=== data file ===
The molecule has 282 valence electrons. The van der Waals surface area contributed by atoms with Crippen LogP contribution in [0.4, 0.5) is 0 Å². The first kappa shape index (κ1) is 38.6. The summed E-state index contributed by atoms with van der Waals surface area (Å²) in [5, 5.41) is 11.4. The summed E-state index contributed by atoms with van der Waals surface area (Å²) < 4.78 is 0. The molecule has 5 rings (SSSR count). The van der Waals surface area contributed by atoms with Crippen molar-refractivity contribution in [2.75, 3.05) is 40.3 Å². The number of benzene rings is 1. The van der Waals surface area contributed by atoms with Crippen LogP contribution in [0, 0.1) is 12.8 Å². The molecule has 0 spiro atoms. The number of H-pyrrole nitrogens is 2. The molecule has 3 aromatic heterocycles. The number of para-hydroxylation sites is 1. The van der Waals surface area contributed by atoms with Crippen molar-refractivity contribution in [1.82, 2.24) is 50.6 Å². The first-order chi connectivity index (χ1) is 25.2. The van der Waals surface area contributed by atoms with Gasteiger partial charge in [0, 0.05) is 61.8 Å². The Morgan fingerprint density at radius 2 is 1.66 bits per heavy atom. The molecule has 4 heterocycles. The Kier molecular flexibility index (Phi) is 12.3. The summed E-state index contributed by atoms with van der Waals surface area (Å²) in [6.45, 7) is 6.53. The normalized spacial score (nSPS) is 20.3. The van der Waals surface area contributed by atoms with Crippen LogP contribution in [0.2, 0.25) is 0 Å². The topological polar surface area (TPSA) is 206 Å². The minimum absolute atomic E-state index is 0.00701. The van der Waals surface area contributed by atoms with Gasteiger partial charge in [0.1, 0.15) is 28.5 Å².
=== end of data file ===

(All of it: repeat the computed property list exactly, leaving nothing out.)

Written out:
The molecule has 282 valence electrons. The van der Waals surface area contributed by atoms with Crippen LogP contribution in [0.4, 0.5) is 0 Å². The first kappa shape index (κ1) is 38.6. The summed E-state index contributed by atoms with van der Waals surface area (Å²) in [5, 5.41) is 11.4. The summed E-state index contributed by atoms with van der Waals surface area (Å²) < 4.78 is 0. The molecule has 5 rings (SSSR count). The van der Waals surface area contributed by atoms with Crippen molar-refractivity contribution in [2.75, 3.05) is 40.3 Å². The number of benzene rings is 1. The van der Waals surface area contributed by atoms with Crippen LogP contribution in [0, 0.1) is 12.8 Å². The molecule has 0 spiro atoms. The number of H-pyrrole nitrogens is 2. The molecule has 3 aromatic heterocycles. The number of para-hydroxylation sites is 1. The van der Waals surface area contributed by atoms with Crippen molar-refractivity contribution in [1.82, 2.24) is 50.6 Å². The first-order chi connectivity index (χ1) is 25.2. The van der Waals surface area contributed by atoms with Gasteiger partial charge in [0, 0.05) is 61.8 Å². The Morgan fingerprint density at radius 2 is 1.66 bits per heavy atom. The molecule has 4 heterocycles. The Kier molecular flexibility index (Phi) is 12.3. The summed E-state index contributed by atoms with van der Waals surface area (Å²) in [6.45, 7) is 6.53. The normalized spacial score (nSPS) is 20.3. The van der Waals surface area contributed by atoms with Crippen LogP contribution in [0.2, 0.25) is 0 Å². The topological polar surface area (TPSA) is 206 Å². The minimum absolute atomic E-state index is 0.00701. The van der Waals surface area contributed by atoms with Gasteiger partial charge in [0.1, 0.15) is 28.5 Å².